Note: This is related to Lighting the menora in shul and at home. How many brochos need be said?, except that in that case one of the occasions involved a minyan, and the explanation offered in the accepted answer there seems to depend on that fact ("the reasoning is that each new minyan is a new obligation, even if everyone in the minyan already lit individually"). Also related is Menorah lighting at work and saying shechechiyanu, but that question is currently on hold.

Yesterday evening, the first night of Chanukah, my family visited my mother's home, and we all (myself, my wife, and our children) lit the chanukiyah at her house. To be more precise, my mother lit the candles, but we all sang the b'rachot in unison together.

Later that evening when we returned home we lit our own menorah. Naturally the question arose: Should we recite shehecheyanu? What about the other brachot?

On reflection, it seems a more fundamental question is: Is it appropriate to recite b'rachot communally, when only one person is actually performing the mitzvah? This is how my family has done it since I was a little kid, but that of course doesn't mean it's halachically proper.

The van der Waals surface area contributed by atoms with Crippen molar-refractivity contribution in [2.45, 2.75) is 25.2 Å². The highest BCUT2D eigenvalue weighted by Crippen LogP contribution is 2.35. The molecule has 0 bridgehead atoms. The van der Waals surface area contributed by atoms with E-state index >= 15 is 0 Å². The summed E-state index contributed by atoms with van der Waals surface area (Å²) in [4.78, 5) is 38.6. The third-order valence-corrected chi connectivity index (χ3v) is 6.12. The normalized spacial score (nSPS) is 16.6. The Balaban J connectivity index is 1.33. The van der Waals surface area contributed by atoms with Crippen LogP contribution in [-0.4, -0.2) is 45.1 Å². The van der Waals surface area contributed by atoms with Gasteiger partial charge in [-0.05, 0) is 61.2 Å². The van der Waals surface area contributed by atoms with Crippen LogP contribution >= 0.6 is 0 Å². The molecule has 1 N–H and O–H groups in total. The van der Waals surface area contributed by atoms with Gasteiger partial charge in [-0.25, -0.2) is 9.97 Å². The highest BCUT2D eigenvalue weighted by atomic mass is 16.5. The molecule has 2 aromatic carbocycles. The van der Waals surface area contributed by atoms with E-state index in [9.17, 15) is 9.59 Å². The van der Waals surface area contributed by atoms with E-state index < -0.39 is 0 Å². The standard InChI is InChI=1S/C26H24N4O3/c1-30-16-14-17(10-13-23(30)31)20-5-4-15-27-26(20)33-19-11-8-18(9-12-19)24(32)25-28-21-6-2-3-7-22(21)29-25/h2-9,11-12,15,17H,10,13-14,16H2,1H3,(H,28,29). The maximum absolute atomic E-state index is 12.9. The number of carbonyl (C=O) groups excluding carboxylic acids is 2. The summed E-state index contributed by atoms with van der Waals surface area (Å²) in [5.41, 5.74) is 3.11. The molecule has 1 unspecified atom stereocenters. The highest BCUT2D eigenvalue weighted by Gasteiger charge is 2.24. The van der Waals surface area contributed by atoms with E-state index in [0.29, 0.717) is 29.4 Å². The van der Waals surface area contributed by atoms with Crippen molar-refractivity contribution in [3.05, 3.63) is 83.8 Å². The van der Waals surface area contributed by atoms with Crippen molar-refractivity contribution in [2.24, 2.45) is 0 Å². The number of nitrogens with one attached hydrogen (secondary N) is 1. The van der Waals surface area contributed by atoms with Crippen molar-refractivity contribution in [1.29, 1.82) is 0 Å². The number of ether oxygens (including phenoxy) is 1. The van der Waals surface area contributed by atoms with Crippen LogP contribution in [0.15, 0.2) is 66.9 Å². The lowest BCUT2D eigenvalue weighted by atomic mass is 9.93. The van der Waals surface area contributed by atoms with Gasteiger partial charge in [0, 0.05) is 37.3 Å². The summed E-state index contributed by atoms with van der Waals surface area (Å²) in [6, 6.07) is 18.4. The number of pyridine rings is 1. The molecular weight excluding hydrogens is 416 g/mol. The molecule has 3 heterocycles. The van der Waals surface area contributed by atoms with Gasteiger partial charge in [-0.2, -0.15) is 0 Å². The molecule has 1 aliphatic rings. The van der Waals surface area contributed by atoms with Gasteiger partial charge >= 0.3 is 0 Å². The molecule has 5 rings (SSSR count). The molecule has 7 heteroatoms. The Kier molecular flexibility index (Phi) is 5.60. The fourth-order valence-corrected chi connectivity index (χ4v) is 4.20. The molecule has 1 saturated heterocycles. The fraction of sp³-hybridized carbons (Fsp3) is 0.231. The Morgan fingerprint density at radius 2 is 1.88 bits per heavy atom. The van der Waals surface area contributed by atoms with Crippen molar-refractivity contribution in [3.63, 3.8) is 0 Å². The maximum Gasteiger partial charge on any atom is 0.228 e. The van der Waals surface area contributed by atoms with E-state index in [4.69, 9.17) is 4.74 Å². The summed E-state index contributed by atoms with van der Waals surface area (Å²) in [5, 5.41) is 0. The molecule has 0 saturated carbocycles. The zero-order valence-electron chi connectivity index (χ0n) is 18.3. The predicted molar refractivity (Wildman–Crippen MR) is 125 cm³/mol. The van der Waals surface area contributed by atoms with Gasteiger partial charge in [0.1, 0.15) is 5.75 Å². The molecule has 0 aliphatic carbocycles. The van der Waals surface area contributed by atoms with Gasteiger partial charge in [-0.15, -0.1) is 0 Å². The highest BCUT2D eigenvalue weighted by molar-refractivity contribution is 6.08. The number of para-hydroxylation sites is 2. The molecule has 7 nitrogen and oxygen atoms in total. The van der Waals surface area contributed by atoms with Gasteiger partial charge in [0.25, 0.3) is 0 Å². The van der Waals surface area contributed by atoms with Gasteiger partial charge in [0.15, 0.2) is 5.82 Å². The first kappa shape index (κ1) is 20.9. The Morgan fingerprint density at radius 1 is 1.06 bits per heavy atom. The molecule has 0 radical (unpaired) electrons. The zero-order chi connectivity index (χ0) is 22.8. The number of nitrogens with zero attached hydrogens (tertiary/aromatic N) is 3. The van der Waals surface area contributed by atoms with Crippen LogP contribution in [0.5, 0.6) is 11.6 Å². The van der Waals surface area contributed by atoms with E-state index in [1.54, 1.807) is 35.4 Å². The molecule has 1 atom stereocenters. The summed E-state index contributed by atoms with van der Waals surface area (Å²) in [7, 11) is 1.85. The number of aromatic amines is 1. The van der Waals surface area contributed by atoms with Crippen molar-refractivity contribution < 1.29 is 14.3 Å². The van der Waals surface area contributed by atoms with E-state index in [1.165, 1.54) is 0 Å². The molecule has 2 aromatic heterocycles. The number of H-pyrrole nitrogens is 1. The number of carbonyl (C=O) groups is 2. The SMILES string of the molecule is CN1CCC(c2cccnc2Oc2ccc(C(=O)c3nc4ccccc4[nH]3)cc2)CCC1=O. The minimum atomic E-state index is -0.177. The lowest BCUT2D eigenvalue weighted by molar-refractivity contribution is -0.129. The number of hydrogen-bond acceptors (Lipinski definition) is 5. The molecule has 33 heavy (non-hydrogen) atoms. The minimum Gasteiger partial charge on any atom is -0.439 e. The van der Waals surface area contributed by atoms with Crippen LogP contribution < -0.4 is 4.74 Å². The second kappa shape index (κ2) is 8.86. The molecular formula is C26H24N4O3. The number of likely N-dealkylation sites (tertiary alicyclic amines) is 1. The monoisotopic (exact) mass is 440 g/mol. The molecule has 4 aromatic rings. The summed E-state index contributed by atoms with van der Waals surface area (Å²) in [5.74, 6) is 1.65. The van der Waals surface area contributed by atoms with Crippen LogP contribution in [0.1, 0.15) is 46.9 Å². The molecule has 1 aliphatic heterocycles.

• In general, only the person doing the Maaseh Mitzvah (the Mitzva action itself) says the blessing 'Asher Kiddeshanu...' whether or not that person is fulfilling any command (eg. putting a Mezuza on someone else's house). – Double AA Dec 7 '15 at 19:38
  • @DoubleAA What about She'asah Nissim? – mweiss Dec 7 '15 at 19:41
  • hebrewbooks.org/… – Gershon Gold Dec 7 '15 at 19:51
  • @GershonGold Could you provide an English translation or at least a synopsis of that source? – mweiss Dec 7 '15 at 19:52

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